Wild Rose Press author Kathy Otten joins us today with her book, Lost Hearts. Find out what type of hero she likes and why Deputy U.S. Marshals make great characters. Welcome Kathy!
Did you plan to be a writer or did it just happen?
I can’t remember a time in my life when I wasn’t hearing voices in my head or writing down stories. Once my kids were in high school I started studying craft and had the time I needed to join a critique group.
Is writing a full-time career for you? If not, how else do you spend your work day?
As much as I would love to write full-time, at this point in my life a 40hr job is necessary. Fortunately I work my 40 hrs. in three days at a group home. This leaves me Mon.-Thurs. to write, market, research and promo.
If you had to sum it up LOST HEARTS in 30 or less words, what would you say?
Deputy U.S. Marshal Richard Bennick is sworn to bring the outlaw Johnny Bodine to justice, but she is the only one who can heal his wounded heart.
What has been your greatest challenge in writing LOST HEARTS?
Getting to know Rab was difficult. He is very closed off emotionally, and it was odd that he remained like that with me. Usually my characters talk to me. Johnny was one who told me everything about her life. Rab would have been happier if I’d stayed out of his head.
What three words would best describe Johnny.
Pragmatic, feisty and loyal
Is anything in your book based on real life experiences or purely all imagination?
Much of the story involved real places and people. Judge Parker and many of the places in Fort Smith were real. Bass Reeves, one of Rab’s fellow deputies was a real person, and the owners of the Elk House in McAlester had actually lived there at the time of my story.
What kind of research was involved for LOST HEARTS?
I read lots and lots of books on Fort Smith, Judge Parker and the Deputy Marshals who roamed Indian Territory. I also wrote to the Pittsburg County Genealogical and Historical Society in McAlester, OK. They sent me maps and newspaper articles. Other things I got on line, but when I originally started this book I didn’t have internet so that’s why I did it all the old-fashioned way.
Do you have to be alone or have quiet to write?
Alone and quiet with no interruptions.
What do you have in store next for your readers?
I have a short Victorian Christmas novella coming out for the holidays called ANOTHER WALTZ. I’m also working on the last chapter of another full-length historical western romance novel.
What has been your greatest pleasure or personal success as an author?
Although I own a Nook, and love reading ebooks, I still love to hold my POD paperback books in my hands. Seeing them in my hands and flipping through the pages, validates to me that I am actually an author. When I feel like that, I like who I am and that affirmation makes me want to keep writing more.
What type of hero do you like best?
I like strong, silent, beta heroes. I also like writing wounded heroes.
What type of heroine do you like best?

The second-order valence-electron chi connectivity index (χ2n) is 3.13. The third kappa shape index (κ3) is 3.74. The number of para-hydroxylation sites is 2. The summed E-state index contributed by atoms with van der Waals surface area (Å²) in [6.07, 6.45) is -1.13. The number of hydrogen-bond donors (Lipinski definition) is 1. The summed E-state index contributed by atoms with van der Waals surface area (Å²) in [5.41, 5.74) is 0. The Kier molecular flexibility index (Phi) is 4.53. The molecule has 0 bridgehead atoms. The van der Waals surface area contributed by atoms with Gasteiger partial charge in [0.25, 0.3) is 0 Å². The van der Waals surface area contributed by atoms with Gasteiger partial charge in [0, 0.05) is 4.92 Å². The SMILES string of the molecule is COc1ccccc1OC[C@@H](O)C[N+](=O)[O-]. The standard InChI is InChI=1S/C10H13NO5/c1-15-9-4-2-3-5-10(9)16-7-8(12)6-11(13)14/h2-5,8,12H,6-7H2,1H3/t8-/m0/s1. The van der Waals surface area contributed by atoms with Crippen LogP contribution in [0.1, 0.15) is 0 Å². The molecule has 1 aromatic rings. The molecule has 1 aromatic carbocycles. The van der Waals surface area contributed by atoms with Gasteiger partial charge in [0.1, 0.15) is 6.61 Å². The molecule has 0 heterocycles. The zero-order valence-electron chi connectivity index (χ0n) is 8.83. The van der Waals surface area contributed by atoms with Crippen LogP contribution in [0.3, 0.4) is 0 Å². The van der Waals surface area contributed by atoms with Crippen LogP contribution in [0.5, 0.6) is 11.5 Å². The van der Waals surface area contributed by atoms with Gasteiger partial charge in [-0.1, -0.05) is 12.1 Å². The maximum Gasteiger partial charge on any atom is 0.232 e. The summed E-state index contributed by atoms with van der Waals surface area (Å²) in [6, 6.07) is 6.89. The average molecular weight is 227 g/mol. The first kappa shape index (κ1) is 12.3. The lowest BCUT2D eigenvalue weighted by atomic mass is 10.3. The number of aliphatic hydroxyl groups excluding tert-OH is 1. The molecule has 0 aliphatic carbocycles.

I like my heroines strong, feisty and loyal.
If you had a chance to rewrite, is there anything about your book you would change?
I always find things I want to fix. It’s one of my problem areas, always trying to make it better, so much so that it keeps me from submitting. I’m getting better at it though and learning to let things go, giving myself permission to always make the next book better instead of trying to make that current project perfect.
What is the best piece of writing advice you’ve received?
I was at a workshop a year ago with Chuck Samuchino, editor for Writer’s Digest and author of Formatting and Submitting Your Manuscript, 2011 Guide to Literary Agents, and How to Survive a Garden Gnome Attack. At the end of his presentation he answered the question, What’s the secret to becoming a successful author. He answered simply, “Put down the remote.” And that’s it. It really doesn’t get any simpler than taking what bits of time we have and making a decision to use that time to write. Don’t wait for the muse to strike, don’t wait for those rare days when you have the house to yourself and six hours to sit and write. Just put down the remote and instead of watching TV, use that hour to write.
Is there a book you’ve ever read more than five times? Which book and what drew you back to it?
I have many books which I’ve read more than five times, but the two that I’ve read the most are Once in Every Life Time, by Kristin Hannah and Once and Always, by Judith McNaught. They are both older romances, but there is something about the characters and the emotions that draw me back to them like comfort food.
You’re spending one year living on a desert island – which three authors do you want with you?
Off the top of my head, right now I’d pick, Kat Martin, Celeste Bradley and Josh Lanyon.
The overlook on Mount Horrid on the Long Trail, between Brandon and Middlebury Gaps, in Vermont.
Best Christmas present?
The toboggan my brothers and I received when we were kids.
Fresh cut hay.
“The way you see people is the way you treat them and the way you treat them is what they become.” -Johann Wolfgang von Goethe
The Lawman—Haunted by flashbacks he can’t remember, from a war he wants desperately to forget, U.S. Deputy Marshal, Richard Bennick arrives in Indian Territory carrying warrants for the notorious outlaw Peirpont Bodine and his feisty, irreverent son, Johnny.